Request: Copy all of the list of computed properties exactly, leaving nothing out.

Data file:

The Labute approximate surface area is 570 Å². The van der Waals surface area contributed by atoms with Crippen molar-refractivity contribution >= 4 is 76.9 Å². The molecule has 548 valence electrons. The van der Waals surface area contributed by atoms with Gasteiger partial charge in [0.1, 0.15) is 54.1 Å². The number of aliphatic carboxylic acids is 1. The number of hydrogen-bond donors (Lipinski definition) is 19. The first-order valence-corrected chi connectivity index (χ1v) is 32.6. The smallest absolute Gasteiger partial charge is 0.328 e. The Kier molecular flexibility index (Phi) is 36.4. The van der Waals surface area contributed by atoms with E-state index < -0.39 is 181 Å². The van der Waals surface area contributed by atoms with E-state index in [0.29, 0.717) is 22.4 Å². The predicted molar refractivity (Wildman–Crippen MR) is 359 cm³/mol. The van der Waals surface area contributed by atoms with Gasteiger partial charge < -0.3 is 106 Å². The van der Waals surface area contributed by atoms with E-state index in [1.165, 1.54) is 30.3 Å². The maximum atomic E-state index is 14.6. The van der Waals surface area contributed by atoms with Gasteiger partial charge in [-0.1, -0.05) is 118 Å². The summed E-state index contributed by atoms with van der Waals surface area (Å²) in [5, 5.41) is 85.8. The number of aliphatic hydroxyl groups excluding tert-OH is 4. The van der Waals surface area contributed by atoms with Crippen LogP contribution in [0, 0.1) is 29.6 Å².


The Labute approximate surface area is 570 Å². The van der Waals surface area contributed by atoms with Crippen molar-refractivity contribution >= 4 is 76.9 Å². The molecule has 548 valence electrons. The van der Waals surface area contributed by atoms with Gasteiger partial charge in [0.1, 0.15) is 54.1 Å². The number of aliphatic carboxylic acids is 1. The number of hydrogen-bond donors (Lipinski definition) is 19. The first-order valence-corrected chi connectivity index (χ1v) is 32.6. The smallest absolute Gasteiger partial charge is 0.328 e. The Kier molecular flexibility index (Phi) is 36.4. The van der Waals surface area contributed by atoms with E-state index < -0.39 is 181 Å². The van der Waals surface area contributed by atoms with E-state index in [0.29, 0.717) is 22.4 Å². The predicted molar refractivity (Wildman–Crippen MR) is 359 cm³/mol. The van der Waals surface area contributed by atoms with Gasteiger partial charge < -0.3 is 106 Å². The van der Waals surface area contributed by atoms with E-state index in [1.165, 1.54) is 30.3 Å². The maximum atomic E-state index is 14.6. The van der Waals surface area contributed by atoms with Gasteiger partial charge in [-0.1, -0.05) is 118 Å². The summed E-state index contributed by atoms with van der Waals surface area (Å²) in [5, 5.41) is 85.8. The number of aliphatic hydroxyl groups excluding tert-OH is 4. The van der Waals surface area contributed by atoms with Crippen LogP contribution in [0, 0.1) is 29.6 Å².